“You have a lot of women playing the game and adding the sport helps the volume of opportunities for women,” Lipka said. “When you look at it fiscally, with the amount of participants you can have and not need a lot of equipment, I think all of those things play a factor. I think the ADs could see that. I know that when [former Kentucky athletics director] C.M. [Newton] hired me, he saw the rise of women’s soccer in the country. He knew it was the next sport to be popular and successful. He was an innovator. It was an easy follow for the league to play a sport that had been so successful at the higher levels and they wanted to be a part of women’s soccer.”
That growth reached its height in the early to mid 1990s, coinciding with the addition of the sport to the SEC. Because of that, the conference was able to attract some of the best talent in the nation to be a part of its young programs. In many ways, this helped the SEC overcome some of the growing pains it might otherwise have experienced.
“It was just incredible growth all around the country,” Lipka said. “The number of quality players out there has tripled or quadrupled from when we started in the 1990s. You can tell by the recruiting wars and the talent level of the players how the sport has really come along. I just see it continuing to get stronger and stronger every year.”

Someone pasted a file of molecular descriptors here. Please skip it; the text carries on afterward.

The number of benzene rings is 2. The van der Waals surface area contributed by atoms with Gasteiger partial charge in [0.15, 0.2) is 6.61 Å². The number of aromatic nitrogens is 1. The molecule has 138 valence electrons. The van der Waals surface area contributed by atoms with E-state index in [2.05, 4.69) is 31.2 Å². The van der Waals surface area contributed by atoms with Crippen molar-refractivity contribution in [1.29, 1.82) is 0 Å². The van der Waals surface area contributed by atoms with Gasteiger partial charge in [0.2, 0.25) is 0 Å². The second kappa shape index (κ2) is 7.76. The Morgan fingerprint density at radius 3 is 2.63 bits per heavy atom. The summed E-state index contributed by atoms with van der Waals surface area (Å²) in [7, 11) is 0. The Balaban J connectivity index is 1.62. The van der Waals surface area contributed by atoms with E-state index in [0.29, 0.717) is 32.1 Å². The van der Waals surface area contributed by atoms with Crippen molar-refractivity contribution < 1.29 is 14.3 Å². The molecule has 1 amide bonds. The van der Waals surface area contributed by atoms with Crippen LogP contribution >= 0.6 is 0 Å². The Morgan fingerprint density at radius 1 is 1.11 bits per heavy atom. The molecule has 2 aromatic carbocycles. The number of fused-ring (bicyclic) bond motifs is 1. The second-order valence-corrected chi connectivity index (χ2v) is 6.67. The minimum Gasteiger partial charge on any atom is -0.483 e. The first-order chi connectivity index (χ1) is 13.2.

That the SEC became a destination for the nation’s top talent immediately became evident in the early years. Heather Mitts, a three-time Olympian, was a standout product out of Cincinnati, who chose Florida because of all the opportunities it would provide her both on and off the field. She became a member of the school’s 1998 NCAA Championship team.
“I just thought Florida presented the entire package, not only athletically, but also academically,” Mitts said. “I enjoyed my recruiting trip and I felt like I didn’t know what might happen on the soccer side of things, but I knew I would be very happy with the school if I had injuries or things didn’t work out with soccer. I really liked [head coach] Becky [Burleigh] and [associate head coach] Vic [Campbell]. As far as athletics are concerned, they treated their athletes very well. It was kind of the whole package.”
That kind of treatment wasn’t just exclusive to Florida. It was a standard of excellence that, from the get-go, was set at each of the SEC schools.